Presentation on theme: "Chapter 9 Introduction to the t-statistic PSY295 Spring 2003 Summerfelt."— Presentation transcript:
Chapter 9 Introduction to the t-statistic PSY295 Spring 2003 Summerfelt
Overview o CLT or Central Limit Theorem o z-score o Standard error o t-score o Degrees of freedom
Learning Objectives o Know when to use the t statistic for hypothesis testing o Understand the relationship between z and t o Understand the concept of degrees of freedom and the t distribution o Perform calculations necessary to compute t statistic o Sample mean & variance o estimated standard error for X-bar
Central limit theorem o Based on probability theory o Two steps 1. Take a given population and draw random samples again and again 2. Plot the means from the results of Step 1 and it will be a normal curve where the center of the curve is the mean and the variation represents the standard error o Even if the population distribution is skewed, the distribution from Step 2 will be normal!
Z-score Review o A sample mean (X-bar) approximates a population mean (μ) o The standard error provides a measure of o how well a sample mean approximates the population mean o determines how much difference between X-bar and μ is reasonable to expect just by chance o The z-score is a statistic used to quantify this inference o obtained difference between data and hypothesis/standard distance expected by chance
What’s the problem with z? o Need to know the population mean and variance!!! Not always available.
What is the t statistic? o “Cousin” of the z statistic that does not require the population mean (μ) or variance (σ 2 )to be known o Can be used to test hypotheses about a completely unknown population (when the only information about the population comes from the sample) o Required: a sample and a reasonable hypothesis about the population mean (μ) o Can be used with one sample or to compare two samples
When to use the t statistic? o For single samples/groups, o Whether a treatment causes a change in the population mean o Sample mean consistent with hypothesized population mean o For two samples, o Coming later!
Difference between X-bar and μ o Whenever you draw a sample and observe o there is a discrepancy or “error” between the population mean and the sample mean o difference between sample mean and population o Called “Sampling Error” or “Standard error of the mean” o Goal for hypothesis testing is to evaluate the significance of discrepancy between X-bar & μ
Hypothesis Testing Two Alternatives o Is the discrepancy simply due to chance? o X-bar = μ o Sample mean approximates the population mean o Is the discrepancy more than would be expected by chance? o X-bar ≠ μ o The sample mean is different the population mean
Standard error of the mean o In Chapter 8, we calculated the standard error precisely because we had the population parameters. o For the t statistic, o We use sample data to compute an “Estimated Standard Error of the Mean” o Uses the exact same formula but substitutes the sample variance for the unknown population variance o Or you can use standard deviation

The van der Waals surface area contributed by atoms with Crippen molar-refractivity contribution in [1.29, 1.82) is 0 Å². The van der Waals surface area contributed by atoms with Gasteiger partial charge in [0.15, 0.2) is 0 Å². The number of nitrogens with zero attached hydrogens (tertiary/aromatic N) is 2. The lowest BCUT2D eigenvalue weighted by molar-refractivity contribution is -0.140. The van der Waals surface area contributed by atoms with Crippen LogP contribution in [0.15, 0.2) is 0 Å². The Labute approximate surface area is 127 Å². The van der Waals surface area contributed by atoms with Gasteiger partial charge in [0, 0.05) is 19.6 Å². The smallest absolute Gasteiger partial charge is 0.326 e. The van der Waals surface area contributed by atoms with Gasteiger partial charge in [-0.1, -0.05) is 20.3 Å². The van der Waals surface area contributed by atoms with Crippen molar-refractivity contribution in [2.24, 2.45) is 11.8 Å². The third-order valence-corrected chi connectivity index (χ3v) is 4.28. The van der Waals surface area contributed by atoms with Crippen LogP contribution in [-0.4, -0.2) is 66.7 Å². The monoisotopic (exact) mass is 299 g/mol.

Estimated standard error of mean Or
Common confusion to avoid o Formula for sample variance and for estimated standard error (is the denominator n or n-1?) o Sample variance and standard deviation are descriptive statistics o Describes how scatted the scores are around the mean o Divide by n-1 or df o Estimated standard error is a inferential statistic o measures how accurately the sample mean describes the population mean o Divide by n
The t statistic o The t statistic is used to test hypotheses about an unknown population mean (μ) in situations where the value of (σ 2 ) is unknown. o T=obtained difference/standard error o What’s the difference between the t formula and the z-score formula?
t and z o Think of t as an estimated z score o Estimation is due to the unknown population variance (σ 2 ) o With large samples, the estimation is good and the t statistic is very close to z o In smaller samples, the estimation is poorer o Why? o Degrees of freedom is used to describe how well t represents z
Degrees of freedom o df = n – 1 o Value of df will determine how well the distribution of t approximates a normal one o With larger df’s, the distribution of the t statistic will approximate the normal curve o With smaller df’s, the distribution of t will be flatter and more spread out o t table uses critical values and incorporates df
Four step procedure for Hypothesis Testing o Same procedure used with z scores 1. State hypotheses and select a value for α o Null hypothesis always state a specific value for μ 2. Locate a critical region o Find value for df and use the t distribution table 3. Calculate the test statistic o Make sure that you are using the correct table 4. Make a decision o Reject or “fail to reject” null hypothesis
Example o GNC is selling a memory booster, should you use it? o Construct a sample (n=25) & take it for 4 weeks o Give sample a memory test where μ is known to be 56 o Sample produced a mean of 59 with SS of 2400 o Use α=0.05 o What statistic will you use? Why?
Steps 1. State Hypotheses and alpha level 2. Locate critical region (need to know n, df, & α) 3. Obtain the data and compute test statistic 4. Make decision